63 pages 2 hours read

Safiya Sinclair

How to Say Babylon: A Memoir

Nonfiction | Autobiography / Memoir | Adult | Published in 2023

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Summary and Study Guide


Published in 2023, How to Say Babylon is a memoir written by the Jamaican poet Safiya Sinclair. The memoir explores Sinclair’s strict Rastafari upbringing in Jamaica and how her love of writing helped her eventually find freedom and beauty in both Jamaica and the greater world. The book explores themes of The Power of Girlhood and Womanhood, Family Expectations and Dynamics, and Literature as a Form of Liberation. Sinclair is a published poet; therefore, her writing is rich with description, providing a lush, vivid, and haunting illustration of Jamaica and life in her strict father’s home.

How to Say Babylon has been compared to other recently acclaimed memoirs, such as Tara Westover’s Educated (2018) and Trevor Noah’s Born a Crime (2016). Like those memoirs, it was a critical success, and was named as one of the best books in 2023 by the New York Times, NPR, and Barack Obama.

This guide refers to the 2023 hardcover edition of the memoir.

Content Warning: The source material features descriptions and discussions of child sexual abuse, child abuse, physical abuse, suicide and suicidal ideation, racism, misogyny, intimate partner violence, and grooming and predatory behavior.


In Part 1 of the memoir, Sinclair details her early life in Jamaica. She lives a relatively idyllic life in her family’s beach village with her two younger siblings, Lij and Ife, and their parents, Esther and Howard. Howard is a Rastafari singer who spends most of his time singing in hotels while Esther stays home with the children. However, Howard grows increasingly concerned about the influence of the modern world—called Babylon in conservative Rastafari religion—on his young family, so he moves them out into the isolated countryside. There, Safiya’s sister Shari is born.

Howard leaves for months to pursue a music career in Japan. When his career stalls, he comes home angry and distrusting of everyone. As Safiya grows older, Howard becomes stricter, quicker to anger, and more paranoid about Babylon. Safiya and her siblings excel in school, bringing prestige to the family. Eventually, Safiya wins a scholarship to a new private school, and the family is excited about the possibilities this will open for her.

Part 2 of the memoir focuses on Sinclair’s rocky experience at her private school and the beginning of Howard’s violent abuse. Safiya is frequently ostracized at school due to her Rastafari background and the fact that she is not as rich as her other classmates. She experiences frequent teasing and begins to question her self-worth and identity. Meanwhile, Esther works more outside of the home. As Safiya finds flaws in Howard’s logic and becomes more disobedient, he grows violent toward the children. His physical assaults become more frequent over time. Through this, Safiya sees cracks in Howard’s strong Rastafari beliefs and realizes he is just a man—not a god like she previously thought. To deal with her conflicting and confusing thoughts, Safiya turns to poetry as a creative outlet. After graduating high school upset at not having any plans to go to college, she submits her poems to the Jamaica Observer. Her work is accepted, providing her a way to escape her living situation.

Sinclair’s burgeoning writing career and varied attempts to escape Howard’s home are the focus of most of Part 3. Safiya starts private lessons with the poetry editor of the Jamaica Observer, a man she nicknames the Old Poet. He supports her work, continues to publish her, and gives her access to more writing opportunities. However, when Safiya realizes that writing cannot get her out of Jamaica, she turns to modeling. While she is successful for a while—her career takes her to the United States—eventually her career stalls because of her dreadlocks, which are dictated by the Rastafari faith but make her harder to market in the modeling world. She returns to Jamaica to focus on her writing and keeps looking for ways to escape Howard. Howard, meanwhile, is now convinced of his daughter’s impurity and sinfulness; while he no longer physically assaults her, he verbally abuses her frequently.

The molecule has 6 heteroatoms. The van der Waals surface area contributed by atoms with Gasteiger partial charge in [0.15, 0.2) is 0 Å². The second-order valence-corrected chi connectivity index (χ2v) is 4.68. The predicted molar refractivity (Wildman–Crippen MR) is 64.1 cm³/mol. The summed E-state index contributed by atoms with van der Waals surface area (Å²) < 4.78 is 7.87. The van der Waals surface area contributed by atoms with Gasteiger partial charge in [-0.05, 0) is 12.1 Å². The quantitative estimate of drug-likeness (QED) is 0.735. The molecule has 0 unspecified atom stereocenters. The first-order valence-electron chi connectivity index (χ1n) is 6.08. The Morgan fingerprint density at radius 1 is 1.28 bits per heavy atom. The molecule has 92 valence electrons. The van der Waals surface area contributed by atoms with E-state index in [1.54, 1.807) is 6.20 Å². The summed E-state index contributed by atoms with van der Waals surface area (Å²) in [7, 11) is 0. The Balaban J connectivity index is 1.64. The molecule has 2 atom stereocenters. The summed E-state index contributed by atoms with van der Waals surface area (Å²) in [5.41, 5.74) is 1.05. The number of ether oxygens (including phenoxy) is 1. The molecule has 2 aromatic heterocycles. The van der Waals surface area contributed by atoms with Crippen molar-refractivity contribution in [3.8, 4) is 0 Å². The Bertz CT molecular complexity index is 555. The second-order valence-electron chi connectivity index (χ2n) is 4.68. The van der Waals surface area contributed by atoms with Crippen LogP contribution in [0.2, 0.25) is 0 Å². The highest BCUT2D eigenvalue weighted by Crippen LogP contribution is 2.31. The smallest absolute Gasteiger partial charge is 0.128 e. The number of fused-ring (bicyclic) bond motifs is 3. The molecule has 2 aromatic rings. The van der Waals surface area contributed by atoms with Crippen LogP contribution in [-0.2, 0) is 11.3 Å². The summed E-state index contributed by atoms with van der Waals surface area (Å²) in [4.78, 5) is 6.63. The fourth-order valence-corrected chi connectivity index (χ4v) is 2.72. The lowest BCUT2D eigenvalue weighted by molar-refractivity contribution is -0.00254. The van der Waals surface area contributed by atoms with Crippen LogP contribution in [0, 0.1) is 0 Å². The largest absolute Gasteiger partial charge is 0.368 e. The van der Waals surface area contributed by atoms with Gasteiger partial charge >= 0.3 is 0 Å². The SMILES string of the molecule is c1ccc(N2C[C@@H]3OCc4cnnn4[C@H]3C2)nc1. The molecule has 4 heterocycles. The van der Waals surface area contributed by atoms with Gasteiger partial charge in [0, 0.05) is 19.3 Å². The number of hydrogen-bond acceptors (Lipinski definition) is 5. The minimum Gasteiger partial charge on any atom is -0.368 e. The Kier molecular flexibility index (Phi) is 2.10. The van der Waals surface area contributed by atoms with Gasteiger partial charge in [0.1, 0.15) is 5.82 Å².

When Safiya returns to the United States with Esther for a youth leadership conference, the trip inspires both women to become more independent. Esther confides to Safiya how bad Howard’s abuse makes her feel, leading Safiya to confront Howard. He threatens to throw her out of his home, but Esther refuses to let Safiya be thrown out. After becoming sick, Safiya cuts off her dreadlocks and gets her hair chemically straightened, which leads Howard to not speak to her for a year.

Part 4 covers Safiya’s life abroad and her reconciliation with her father. When Ife is accepted to a high school in the United States, she cuts her dreadlocks off before leaving. Lij also leaves home to attend the University of the West Indies. Eventually, Safiya finds the money to attend Bennington College in Vermont. Esther receives a 10-year visa and frequently travels abroad, leaving Howard and Shari at home. After finding freedom in the United States, Esther also cuts off her dreadlocks and ends her relationship with Howard.

After college, when Safiya returns to Jamaica briefly while waiting to hear from graduate schools, she and Howard get into a violent altercation that ends with Howard attempting to kill her. At the University of Virginia’s MFA program, her graduate studies are marred by nightmares about her father. Eventually, following the birth of Lij’s daughter and time apart, Howard and Safiya tenuously reconcile. Howard has softened and realizes the damage he did to his family. The two bond at one of Safiya’s poetry readings in Jamaica, and she finds the courage to write her memoir.

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